Jul 16, 2014, 1:03 AM
News Code: 81239136
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Zarif: Iran ready to remove all 'logical concerns'

Vienna, July 16, IRNA -- Iranian Foreign Minister Mohammad Javad Zarif underlined that it is now the best time and opportunity for the West to reach a final deal with Iran, and said that Iran is ready to remove all the rational concerns surrounding its nuclear energy program.

'We are ready to remove all logical concerns,' Zarif said, addressing a press conference in Vienna on Tuesday.



'The only solution which is acceptable is the real one,' he added.



The Iranian foreign minister reiterated that Iran's nuclear program is completely peaceful, and said, 'The two sides are experiencing a difficult and crucial trend in their ongoing negotiations in Vienna now.'



Zarif went on to say that the progress made in the negotiations has been enough to convince the two sides to continue their talks after the July 20 deadline which was envisaged in the Geneva interim deal signed by Tehran and the six world powers in November.



'The ultimate deadline is November 25,' the Iranian foreign minister said, implying that the negotiations could continue for six more months.



Iran and the six world powers agreed in their Geneva deal that the July 20 deadline could be extended for another six months, if all the seven nations agree.



Zarif, however, said that Iran does not like the negotiations to continue after July 20, 'but this is possible'.



He said that some Group 5+1 (the US, Russia, China, France and Britain plus Germany) negotiators believe that extending the negotiations beyond July 20 can be useful.



'We continue our work with the belief that there is a way to move forward,' the Iranian foreign minister said.



Zarif pointed to the number of centrifuges - a bone of contention in the talks between Iran and the sextet - that Iran wants to maintain, and stressed that reducing the number of Iran's centrifuge machines is just one way, 'but there are also some other proven scientific ways to make sure that Iran's nuclear program is peaceful as well.'



He noted that Iran has already made its decision, adding, 'We have shown that we are serious in talks.' But he reminded that reaching a solution and final deal needs seriousness of both sides, 'it is a two-way' street.



'It is necessary to take a serious political decision and serious decision means that to reach a solution we need to think of the way of ensuring the peaceful nature of Iran's nuclear program,' Zarif said.



He reiterated that the text of the final agreement has reached a level that it is sufficiently transparent and it can be signed as soon as 'political decisions are made'.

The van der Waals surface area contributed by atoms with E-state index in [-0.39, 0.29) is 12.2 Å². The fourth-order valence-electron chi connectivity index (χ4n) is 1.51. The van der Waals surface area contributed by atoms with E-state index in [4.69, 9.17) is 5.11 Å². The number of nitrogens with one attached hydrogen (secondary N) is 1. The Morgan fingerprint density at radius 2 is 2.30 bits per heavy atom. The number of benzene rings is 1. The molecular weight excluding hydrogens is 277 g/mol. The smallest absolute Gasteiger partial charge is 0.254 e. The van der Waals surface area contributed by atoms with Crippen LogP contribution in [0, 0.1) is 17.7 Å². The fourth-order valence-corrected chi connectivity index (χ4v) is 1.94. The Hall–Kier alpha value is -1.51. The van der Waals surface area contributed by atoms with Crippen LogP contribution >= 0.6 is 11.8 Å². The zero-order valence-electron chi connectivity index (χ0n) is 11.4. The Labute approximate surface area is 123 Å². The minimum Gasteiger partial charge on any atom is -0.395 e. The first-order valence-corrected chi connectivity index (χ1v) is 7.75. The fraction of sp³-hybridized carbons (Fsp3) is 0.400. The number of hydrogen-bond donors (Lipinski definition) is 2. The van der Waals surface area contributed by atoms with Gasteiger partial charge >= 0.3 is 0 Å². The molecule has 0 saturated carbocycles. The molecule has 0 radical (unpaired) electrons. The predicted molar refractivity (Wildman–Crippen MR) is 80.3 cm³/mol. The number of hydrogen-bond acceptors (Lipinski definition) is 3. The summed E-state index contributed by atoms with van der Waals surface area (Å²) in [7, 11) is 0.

The Iranian foreign minister also said that he is due to meet with Director General of the International Atomic Energy Agency (IAEA) Yukio Amano this week.

He further pointed to Britain's cabinet reshuffling, and expressed the hope that the new British foreign secretary 'will adopt a constructive diplomacy' towards Iran.



Asked if Iran would accept to endorse the additional protocol to the Non-Proliferation Treaty (NPT), the foreign minister stressed that the parliament is the only authority vested with the power to sign or reject the document.



Earlier in the day, Zarif underlined efforts by his team of negotiators and their counterparts in the G5+1 to end the artificial deadlock impeding attainment of a final agreement between the two sides.



'We are striving to end this artificial deadlock which has been created based on an illogical framework, and reach a comprehensive agreement,' Zarif told reporters in Vienna.



Stressing that he has had good exchanges of views with the G5+1 representatives during this round of talks, he said, 'Of course, we still need serious discussions at the level of the political directors.'



The sixth round of talks between Tehran and the G5+1 headed by Zarif and EU Foreign Policy Chief Catherine Ashton officially started in Vienna on July 3 and is still continuing in the Austrian capital with both sides describing the negotiations as hard, but constructive and positive.



On Saturday, Iranian Deputy Foreign Minister Seyed Abbas Araqchi said the seven nations have made over 60% progress in drafting the text of a final deal, although wide differences have still remained over the contents of the agreement.



'We have made almost good progress in the text and maybe 60% to 65% of the text has been agreed, but this doesn’t mean that we have made progress in the contents,' Araqchi said in Vienna.



'We have not yet reached a major agreement on the key content issues,' he added.



Araqchi also underlined Iran's determination to continue the negotiations to restore all its rights, and said, 'We won't withdraw from our positions.'



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